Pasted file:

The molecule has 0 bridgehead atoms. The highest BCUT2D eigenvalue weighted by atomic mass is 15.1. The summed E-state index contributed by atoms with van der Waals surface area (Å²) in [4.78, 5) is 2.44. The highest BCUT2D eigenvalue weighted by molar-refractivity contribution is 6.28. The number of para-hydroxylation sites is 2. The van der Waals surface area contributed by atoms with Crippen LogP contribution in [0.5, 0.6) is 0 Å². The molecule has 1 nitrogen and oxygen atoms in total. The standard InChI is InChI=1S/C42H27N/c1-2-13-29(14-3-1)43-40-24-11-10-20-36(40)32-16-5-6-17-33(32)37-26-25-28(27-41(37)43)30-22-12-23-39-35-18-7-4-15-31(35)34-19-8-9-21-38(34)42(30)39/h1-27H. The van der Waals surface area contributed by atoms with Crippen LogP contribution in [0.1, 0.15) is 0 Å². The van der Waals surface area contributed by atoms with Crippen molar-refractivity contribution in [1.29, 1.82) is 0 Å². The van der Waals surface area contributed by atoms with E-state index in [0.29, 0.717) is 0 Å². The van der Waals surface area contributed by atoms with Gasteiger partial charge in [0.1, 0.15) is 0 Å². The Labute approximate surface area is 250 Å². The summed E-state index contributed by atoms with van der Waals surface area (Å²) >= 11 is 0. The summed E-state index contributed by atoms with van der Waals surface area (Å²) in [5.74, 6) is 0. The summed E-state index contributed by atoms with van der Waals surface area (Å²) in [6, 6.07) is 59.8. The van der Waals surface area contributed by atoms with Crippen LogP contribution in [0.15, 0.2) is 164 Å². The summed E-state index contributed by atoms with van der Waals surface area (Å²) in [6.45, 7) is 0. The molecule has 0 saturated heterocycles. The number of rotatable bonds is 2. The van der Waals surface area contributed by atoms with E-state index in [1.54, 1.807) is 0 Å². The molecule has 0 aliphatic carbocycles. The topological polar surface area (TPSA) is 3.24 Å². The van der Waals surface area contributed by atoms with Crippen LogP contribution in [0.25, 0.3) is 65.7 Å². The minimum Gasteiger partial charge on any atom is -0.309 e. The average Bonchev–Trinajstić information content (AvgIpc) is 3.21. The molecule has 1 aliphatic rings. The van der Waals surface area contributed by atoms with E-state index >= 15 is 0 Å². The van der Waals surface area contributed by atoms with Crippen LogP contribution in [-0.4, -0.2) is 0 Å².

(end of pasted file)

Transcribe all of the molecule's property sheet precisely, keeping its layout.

The molecule has 0 bridgehead atoms. The highest BCUT2D eigenvalue weighted by atomic mass is 15.1. The summed E-state index contributed by atoms with van der Waals surface area (Å²) in [4.78, 5) is 2.44. The highest BCUT2D eigenvalue weighted by molar-refractivity contribution is 6.28. The number of para-hydroxylation sites is 2. The van der Waals surface area contributed by atoms with Crippen LogP contribution in [0.5, 0.6) is 0 Å². The molecule has 1 nitrogen and oxygen atoms in total. The standard InChI is InChI=1S/C42H27N/c1-2-13-29(14-3-1)43-40-24-11-10-20-36(40)32-16-5-6-17-33(32)37-26-25-28(27-41(37)43)30-22-12-23-39-35-18-7-4-15-31(35)34-19-8-9-21-38(34)42(30)39/h1-27H. The van der Waals surface area contributed by atoms with Crippen LogP contribution in [0.1, 0.15) is 0 Å². The van der Waals surface area contributed by atoms with Crippen molar-refractivity contribution in [1.29, 1.82) is 0 Å². The van der Waals surface area contributed by atoms with E-state index in [0.29, 0.717) is 0 Å². The van der Waals surface area contributed by atoms with Gasteiger partial charge in [0.1, 0.15) is 0 Å². The Labute approximate surface area is 250 Å². The summed E-state index contributed by atoms with van der Waals surface area (Å²) >= 11 is 0. The summed E-state index contributed by atoms with van der Waals surface area (Å²) in [5.74, 6) is 0. The summed E-state index contributed by atoms with van der Waals surface area (Å²) in [6, 6.07) is 59.8. The van der Waals surface area contributed by atoms with Crippen LogP contribution in [0.15, 0.2) is 164 Å². The summed E-state index contributed by atoms with van der Waals surface area (Å²) in [6.45, 7) is 0. The molecule has 0 saturated heterocycles. The number of rotatable bonds is 2. The van der Waals surface area contributed by atoms with E-state index in [1.54, 1.807) is 0 Å². The molecule has 0 aliphatic carbocycles. The topological polar surface area (TPSA) is 3.24 Å². The van der Waals surface area contributed by atoms with Crippen LogP contribution in [0.25, 0.3) is 65.7 Å². The minimum Gasteiger partial charge on any atom is -0.309 e. The average Bonchev–Trinajstić information content (AvgIpc) is 3.21. The molecule has 1 aliphatic rings. The van der Waals surface area contributed by atoms with E-state index >= 15 is 0 Å². The van der Waals surface area contributed by atoms with Crippen LogP contribution in [-0.4, -0.2) is 0 Å².